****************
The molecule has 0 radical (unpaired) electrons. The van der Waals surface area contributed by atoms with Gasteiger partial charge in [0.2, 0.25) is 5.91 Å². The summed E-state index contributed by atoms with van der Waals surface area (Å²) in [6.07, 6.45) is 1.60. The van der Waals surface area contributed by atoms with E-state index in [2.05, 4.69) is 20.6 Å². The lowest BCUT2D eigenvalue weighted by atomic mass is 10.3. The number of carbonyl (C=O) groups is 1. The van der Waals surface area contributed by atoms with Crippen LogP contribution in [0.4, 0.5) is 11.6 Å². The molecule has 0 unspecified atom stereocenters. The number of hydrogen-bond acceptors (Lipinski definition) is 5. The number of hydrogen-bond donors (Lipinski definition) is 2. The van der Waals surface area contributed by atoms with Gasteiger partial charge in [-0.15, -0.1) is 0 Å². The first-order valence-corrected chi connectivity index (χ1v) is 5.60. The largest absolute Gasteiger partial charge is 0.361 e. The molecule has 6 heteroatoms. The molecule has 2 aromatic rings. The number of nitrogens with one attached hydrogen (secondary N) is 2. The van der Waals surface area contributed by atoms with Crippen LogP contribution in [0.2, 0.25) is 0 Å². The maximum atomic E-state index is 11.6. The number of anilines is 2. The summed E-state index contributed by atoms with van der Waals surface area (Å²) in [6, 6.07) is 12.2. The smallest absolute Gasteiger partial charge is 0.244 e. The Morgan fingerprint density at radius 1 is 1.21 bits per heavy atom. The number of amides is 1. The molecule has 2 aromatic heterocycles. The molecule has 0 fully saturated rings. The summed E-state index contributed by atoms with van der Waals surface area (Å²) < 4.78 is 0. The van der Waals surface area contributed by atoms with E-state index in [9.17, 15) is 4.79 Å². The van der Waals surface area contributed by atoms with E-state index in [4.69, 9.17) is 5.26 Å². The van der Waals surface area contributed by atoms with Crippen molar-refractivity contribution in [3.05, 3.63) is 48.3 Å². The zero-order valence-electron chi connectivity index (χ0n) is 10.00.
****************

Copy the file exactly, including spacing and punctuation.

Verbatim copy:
The molecule has 0 radical (unpaired) electrons. The van der Waals surface area contributed by atoms with Gasteiger partial charge in [0.2, 0.25) is 5.91 Å². The summed E-state index contributed by atoms with van der Waals surface area (Å²) in [6.07, 6.45) is 1.60. The van der Waals surface area contributed by atoms with E-state index in [2.05, 4.69) is 20.6 Å². The lowest BCUT2D eigenvalue weighted by atomic mass is 10.3. The number of carbonyl (C=O) groups is 1. The van der Waals surface area contributed by atoms with Crippen LogP contribution in [0.4, 0.5) is 11.6 Å². The molecule has 0 unspecified atom stereocenters. The number of hydrogen-bond acceptors (Lipinski definition) is 5. The number of hydrogen-bond donors (Lipinski definition) is 2. The van der Waals surface area contributed by atoms with Gasteiger partial charge in [-0.15, -0.1) is 0 Å². The first-order valence-corrected chi connectivity index (χ1v) is 5.60. The largest absolute Gasteiger partial charge is 0.361 e. The molecule has 6 heteroatoms. The molecule has 2 aromatic rings. The number of nitrogens with one attached hydrogen (secondary N) is 2. The van der Waals surface area contributed by atoms with Crippen LogP contribution in [0.2, 0.25) is 0 Å². The maximum atomic E-state index is 11.6. The number of anilines is 2. The summed E-state index contributed by atoms with van der Waals surface area (Å²) in [6, 6.07) is 12.2. The smallest absolute Gasteiger partial charge is 0.244 e. The Morgan fingerprint density at radius 1 is 1.21 bits per heavy atom. The number of amides is 1. The molecule has 2 aromatic heterocycles. The molecule has 0 fully saturated rings. The summed E-state index contributed by atoms with van der Waals surface area (Å²) < 4.78 is 0. The van der Waals surface area contributed by atoms with E-state index in [9.17, 15) is 4.79 Å². The van der Waals surface area contributed by atoms with E-state index in [4.69, 9.17) is 5.26 Å². The van der Waals surface area contributed by atoms with Crippen molar-refractivity contribution in [3.05, 3.63) is 48.3 Å². The zero-order valence-electron chi connectivity index (χ0n) is 10.00.